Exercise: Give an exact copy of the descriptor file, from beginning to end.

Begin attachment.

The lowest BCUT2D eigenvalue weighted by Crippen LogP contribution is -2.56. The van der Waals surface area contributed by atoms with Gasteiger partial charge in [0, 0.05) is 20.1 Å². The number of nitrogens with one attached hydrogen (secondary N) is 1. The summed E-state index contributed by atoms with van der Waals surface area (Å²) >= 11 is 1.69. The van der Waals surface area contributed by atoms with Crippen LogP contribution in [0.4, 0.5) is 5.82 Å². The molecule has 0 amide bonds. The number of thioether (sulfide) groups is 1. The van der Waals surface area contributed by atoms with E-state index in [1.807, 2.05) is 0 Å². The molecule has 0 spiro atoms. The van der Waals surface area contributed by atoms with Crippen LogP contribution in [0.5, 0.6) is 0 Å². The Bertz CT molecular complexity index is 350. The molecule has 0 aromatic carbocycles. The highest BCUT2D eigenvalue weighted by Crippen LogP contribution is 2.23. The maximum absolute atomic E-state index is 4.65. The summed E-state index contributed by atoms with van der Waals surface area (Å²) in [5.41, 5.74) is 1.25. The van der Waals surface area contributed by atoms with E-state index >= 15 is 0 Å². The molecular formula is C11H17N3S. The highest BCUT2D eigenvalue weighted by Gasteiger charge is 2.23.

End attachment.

The lowest BCUT2D eigenvalue weighted by Crippen LogP contribution is -2.56. The van der Waals surface area contributed by atoms with Gasteiger partial charge in [0, 0.05) is 20.1 Å². The number of nitrogens with one attached hydrogen (secondary N) is 1. The summed E-state index contributed by atoms with van der Waals surface area (Å²) >= 11 is 1.69. The van der Waals surface area contributed by atoms with Crippen LogP contribution in [0.4, 0.5) is 5.82 Å². The molecule has 0 amide bonds. The number of thioether (sulfide) groups is 1. The van der Waals surface area contributed by atoms with E-state index in [1.807, 2.05) is 0 Å². The molecule has 0 spiro atoms. The van der Waals surface area contributed by atoms with Crippen LogP contribution in [0.5, 0.6) is 0 Å². The Bertz CT molecular complexity index is 350. The molecule has 0 aromatic carbocycles. The highest BCUT2D eigenvalue weighted by Crippen LogP contribution is 2.23. The maximum absolute atomic E-state index is 4.65. The summed E-state index contributed by atoms with van der Waals surface area (Å²) in [5.41, 5.74) is 1.25. The van der Waals surface area contributed by atoms with E-state index >= 15 is 0 Å². The molecular formula is C11H17N3S. The highest BCUT2D eigenvalue weighted by Gasteiger charge is 2.23.